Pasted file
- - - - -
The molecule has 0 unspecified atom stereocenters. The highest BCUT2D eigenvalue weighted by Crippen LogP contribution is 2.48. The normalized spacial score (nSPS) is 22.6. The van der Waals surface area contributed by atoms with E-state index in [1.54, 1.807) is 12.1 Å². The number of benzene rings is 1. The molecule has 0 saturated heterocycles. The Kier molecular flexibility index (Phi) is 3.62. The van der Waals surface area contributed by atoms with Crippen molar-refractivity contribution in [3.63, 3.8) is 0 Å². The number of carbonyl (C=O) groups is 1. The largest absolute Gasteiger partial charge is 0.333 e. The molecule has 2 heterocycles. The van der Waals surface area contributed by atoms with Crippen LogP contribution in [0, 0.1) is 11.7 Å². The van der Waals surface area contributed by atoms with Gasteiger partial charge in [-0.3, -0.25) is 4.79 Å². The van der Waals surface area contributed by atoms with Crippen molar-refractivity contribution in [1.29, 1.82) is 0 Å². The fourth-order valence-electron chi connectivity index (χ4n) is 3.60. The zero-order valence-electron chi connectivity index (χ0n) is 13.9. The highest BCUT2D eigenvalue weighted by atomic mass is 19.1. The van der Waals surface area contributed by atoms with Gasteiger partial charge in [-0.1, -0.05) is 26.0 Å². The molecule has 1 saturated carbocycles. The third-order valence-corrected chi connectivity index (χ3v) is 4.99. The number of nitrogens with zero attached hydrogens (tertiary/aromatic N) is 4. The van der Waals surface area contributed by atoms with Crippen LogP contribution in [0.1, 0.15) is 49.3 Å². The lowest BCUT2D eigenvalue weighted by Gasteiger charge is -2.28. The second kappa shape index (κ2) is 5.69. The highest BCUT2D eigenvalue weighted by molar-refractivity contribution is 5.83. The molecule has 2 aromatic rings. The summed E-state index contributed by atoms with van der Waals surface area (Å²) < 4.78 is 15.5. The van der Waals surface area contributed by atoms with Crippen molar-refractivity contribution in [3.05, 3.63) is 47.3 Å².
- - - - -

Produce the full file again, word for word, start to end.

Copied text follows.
The molecule has 0 unspecified atom stereocenters. The highest BCUT2D eigenvalue weighted by Crippen LogP contribution is 2.48. The normalized spacial score (nSPS) is 22.6. The van der Waals surface area contributed by atoms with E-state index in [1.54, 1.807) is 12.1 Å². The number of benzene rings is 1. The molecule has 0 saturated heterocycles. The Kier molecular flexibility index (Phi) is 3.62. The van der Waals surface area contributed by atoms with Crippen molar-refractivity contribution in [3.63, 3.8) is 0 Å². The number of carbonyl (C=O) groups is 1. The largest absolute Gasteiger partial charge is 0.333 e. The molecule has 2 heterocycles. The van der Waals surface area contributed by atoms with Crippen LogP contribution in [0, 0.1) is 11.7 Å². The van der Waals surface area contributed by atoms with Gasteiger partial charge in [-0.3, -0.25) is 4.79 Å². The van der Waals surface area contributed by atoms with Crippen molar-refractivity contribution in [1.29, 1.82) is 0 Å². The fourth-order valence-electron chi connectivity index (χ4n) is 3.60. The zero-order valence-electron chi connectivity index (χ0n) is 13.9. The highest BCUT2D eigenvalue weighted by atomic mass is 19.1. The van der Waals surface area contributed by atoms with Gasteiger partial charge in [-0.1, -0.05) is 26.0 Å². The molecule has 1 saturated carbocycles. The third-order valence-corrected chi connectivity index (χ3v) is 4.99. The number of nitrogens with zero attached hydrogens (tertiary/aromatic N) is 4. The van der Waals surface area contributed by atoms with Crippen LogP contribution in [0.1, 0.15) is 49.3 Å². The lowest BCUT2D eigenvalue weighted by Gasteiger charge is -2.28. The second kappa shape index (κ2) is 5.69. The highest BCUT2D eigenvalue weighted by molar-refractivity contribution is 5.83. The molecule has 2 aromatic rings. The summed E-state index contributed by atoms with van der Waals surface area (Å²) < 4.78 is 15.5. The van der Waals surface area contributed by atoms with Crippen molar-refractivity contribution in [3.05, 3.63) is 47.3 Å².